An Easier Path to Media Transparency
Thanks to P&G Chief Brand Officer Marc Pritchard’s now infamous speech, media transparency is one of the hottest topics today. His remarks put players across the industry — from media agencies to publishers to measurement suppliers spanning the multi-layered, “murky supply chain” — on notice to shape up and get more transparent … or risk losing the business of the world’s largest advertiser. According to Pritchard, “We’re all spending too much of our time and wasting investment on non-standard and faulty measurement. There are too many touches and too many players grading their own homework.”
It’s easy to see why organizations like P&G are fed up. The Association of National Advertisers estimates that today, only 30 to 40 cents of every advertising dollar is spent on working media. That means that up to 70 cents of every advertising dollar is going toward non-media expenses such as consulting fees, technology fees and targeting fees.
Much of the problem lies in the multi-tiered nature of today’s media supply chain, where transactions involve publishers, DSPs/ad networks and agencies. As a result of the different layers, advertisers not only lose visibility into the cost structure, but they also lack a detailed understanding of how their media is performing. They are left grappling with unanswered questions around operations and execution quality, such as:
- Are our ads reaching our target audiences?
- Are we targeting our audiences with the right messages?
- Are we balancing the contextual relevance of our media plan with scale?
- Are the ads hitting our target audiences with the appropriate frequency?
- Is our media mix working?
- Is our campaign delivering quality impressions — humans, viewable, brand-safe?
One approach some organizations are taking to deal with this lack of transparency is to skip the agency layer altogether and bring all programmatic buying of media in-house. While this undoubtedly enables brands to get more control of and enhanced visibility into activities, performance and costs, this approach is fraught with challenges. Many brand teams that start down this path quickly realize they’ve underestimated the time, resources, in-house expertise and organizational commitment needed to make it happen.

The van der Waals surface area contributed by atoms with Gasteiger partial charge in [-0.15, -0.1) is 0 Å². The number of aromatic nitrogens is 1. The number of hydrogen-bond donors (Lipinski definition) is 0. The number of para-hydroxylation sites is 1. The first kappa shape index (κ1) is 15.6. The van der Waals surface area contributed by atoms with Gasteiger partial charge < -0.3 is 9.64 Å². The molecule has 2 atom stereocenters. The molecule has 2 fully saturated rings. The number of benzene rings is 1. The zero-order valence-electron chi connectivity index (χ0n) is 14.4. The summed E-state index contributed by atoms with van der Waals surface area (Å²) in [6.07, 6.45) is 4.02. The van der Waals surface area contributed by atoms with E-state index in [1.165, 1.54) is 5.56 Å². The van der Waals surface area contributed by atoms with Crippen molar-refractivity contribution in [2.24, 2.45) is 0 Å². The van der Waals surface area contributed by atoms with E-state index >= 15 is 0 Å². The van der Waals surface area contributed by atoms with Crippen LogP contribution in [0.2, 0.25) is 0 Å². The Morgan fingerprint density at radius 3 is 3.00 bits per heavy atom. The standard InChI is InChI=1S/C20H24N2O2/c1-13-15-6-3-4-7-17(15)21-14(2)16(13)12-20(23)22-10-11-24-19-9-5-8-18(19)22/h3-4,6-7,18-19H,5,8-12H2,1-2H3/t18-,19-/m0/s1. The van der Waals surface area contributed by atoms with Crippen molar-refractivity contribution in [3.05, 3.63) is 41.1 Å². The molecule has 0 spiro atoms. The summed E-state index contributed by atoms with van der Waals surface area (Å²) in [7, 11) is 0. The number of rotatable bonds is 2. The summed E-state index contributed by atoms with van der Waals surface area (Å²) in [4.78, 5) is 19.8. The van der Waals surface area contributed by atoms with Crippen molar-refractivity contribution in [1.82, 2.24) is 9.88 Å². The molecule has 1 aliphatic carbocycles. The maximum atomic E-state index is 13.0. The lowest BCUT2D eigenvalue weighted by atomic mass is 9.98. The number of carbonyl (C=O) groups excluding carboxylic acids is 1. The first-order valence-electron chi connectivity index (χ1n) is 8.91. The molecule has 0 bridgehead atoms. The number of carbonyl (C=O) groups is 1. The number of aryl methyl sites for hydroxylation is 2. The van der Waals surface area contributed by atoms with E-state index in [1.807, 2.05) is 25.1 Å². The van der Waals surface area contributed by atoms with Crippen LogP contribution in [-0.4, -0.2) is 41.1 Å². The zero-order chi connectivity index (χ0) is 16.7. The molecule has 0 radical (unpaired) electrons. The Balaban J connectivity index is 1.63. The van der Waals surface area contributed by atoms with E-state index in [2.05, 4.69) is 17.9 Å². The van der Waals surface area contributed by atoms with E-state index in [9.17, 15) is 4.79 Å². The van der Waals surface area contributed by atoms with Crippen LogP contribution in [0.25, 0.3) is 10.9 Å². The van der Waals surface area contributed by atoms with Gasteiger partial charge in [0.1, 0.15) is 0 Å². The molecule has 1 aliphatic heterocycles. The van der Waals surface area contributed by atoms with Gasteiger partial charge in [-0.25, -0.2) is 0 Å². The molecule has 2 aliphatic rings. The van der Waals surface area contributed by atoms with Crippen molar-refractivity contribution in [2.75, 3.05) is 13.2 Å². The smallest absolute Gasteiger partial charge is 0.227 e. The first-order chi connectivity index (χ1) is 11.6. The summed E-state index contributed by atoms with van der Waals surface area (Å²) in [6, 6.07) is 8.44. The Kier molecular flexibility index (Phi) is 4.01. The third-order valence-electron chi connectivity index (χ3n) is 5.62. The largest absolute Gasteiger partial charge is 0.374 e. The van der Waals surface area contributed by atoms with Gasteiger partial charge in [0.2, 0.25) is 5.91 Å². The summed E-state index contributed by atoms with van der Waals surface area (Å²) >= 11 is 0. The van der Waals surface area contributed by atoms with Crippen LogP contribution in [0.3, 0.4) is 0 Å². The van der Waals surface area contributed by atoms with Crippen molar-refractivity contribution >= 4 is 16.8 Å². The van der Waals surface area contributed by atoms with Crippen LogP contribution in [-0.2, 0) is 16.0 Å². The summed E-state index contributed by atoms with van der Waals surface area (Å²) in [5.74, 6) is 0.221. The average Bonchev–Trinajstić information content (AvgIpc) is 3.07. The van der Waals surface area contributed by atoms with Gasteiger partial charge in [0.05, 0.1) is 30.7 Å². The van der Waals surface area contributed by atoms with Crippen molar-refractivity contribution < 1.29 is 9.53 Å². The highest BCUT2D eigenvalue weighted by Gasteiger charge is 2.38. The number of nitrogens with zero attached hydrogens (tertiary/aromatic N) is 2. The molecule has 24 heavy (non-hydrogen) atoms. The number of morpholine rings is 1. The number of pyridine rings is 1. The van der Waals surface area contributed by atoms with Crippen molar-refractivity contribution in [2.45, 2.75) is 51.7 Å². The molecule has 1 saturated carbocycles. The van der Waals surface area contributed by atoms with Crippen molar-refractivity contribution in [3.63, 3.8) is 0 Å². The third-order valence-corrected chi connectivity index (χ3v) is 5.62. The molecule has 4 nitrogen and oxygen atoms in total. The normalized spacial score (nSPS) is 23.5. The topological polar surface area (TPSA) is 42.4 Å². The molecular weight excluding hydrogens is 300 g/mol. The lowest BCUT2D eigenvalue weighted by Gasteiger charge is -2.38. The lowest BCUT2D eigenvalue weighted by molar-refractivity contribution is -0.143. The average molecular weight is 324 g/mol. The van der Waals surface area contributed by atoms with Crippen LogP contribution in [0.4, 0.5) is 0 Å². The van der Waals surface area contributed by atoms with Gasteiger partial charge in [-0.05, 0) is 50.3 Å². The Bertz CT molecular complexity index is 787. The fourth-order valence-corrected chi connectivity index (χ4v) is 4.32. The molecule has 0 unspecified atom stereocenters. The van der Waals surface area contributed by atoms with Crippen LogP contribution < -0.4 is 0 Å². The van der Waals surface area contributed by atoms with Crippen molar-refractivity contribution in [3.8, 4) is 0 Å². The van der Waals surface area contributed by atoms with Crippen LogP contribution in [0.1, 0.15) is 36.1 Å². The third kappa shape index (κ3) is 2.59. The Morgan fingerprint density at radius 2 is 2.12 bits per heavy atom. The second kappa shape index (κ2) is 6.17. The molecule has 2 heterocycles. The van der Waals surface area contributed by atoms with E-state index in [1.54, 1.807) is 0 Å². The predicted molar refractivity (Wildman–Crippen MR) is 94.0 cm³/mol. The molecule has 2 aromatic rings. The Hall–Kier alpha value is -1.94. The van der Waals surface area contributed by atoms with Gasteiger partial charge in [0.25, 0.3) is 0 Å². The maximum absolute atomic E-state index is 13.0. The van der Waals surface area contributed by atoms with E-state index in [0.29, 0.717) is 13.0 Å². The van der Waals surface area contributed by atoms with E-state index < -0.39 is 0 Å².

Data Ownership Delivers Transparency
Instead of an all-or-nothing approach, brands are increasingly turning to a hybrid model that provides them tighter control, while still tapping the media buying expertise of their agencies. This approach is centered on the brand’s ownership of data. Savvy brands have recognized the need for this core competency, and are focusing resources to enhance their sophistication on this front—by bringing data managers and analysts in house and employing tools that enable them to bring all media data together in one place, and store it centrally for reporting and analytical purposes.
Steven Wastie is the CMO of Origami Logic. He brings over 20 years of experience leading global marketing, product management and business development activities in highly competitive and high growth markets. Before joining Origami Logic, he was CMO at AppDynamics, the market leader in application intelligence and SaaS analytics solutions. He oversaw company messaging and positioning, as well as all outbound marketing and go-to-market activities during a period of explosive growth as the company grew from 250 to 1000 employees. Previously, Wastie served in executive roles in several category leaders and fast growth software innovators including Xirrus, Juniper Networks and Inktomi. He holds a BA in Business Studies and Marketing from London Metropolitan University in the UK.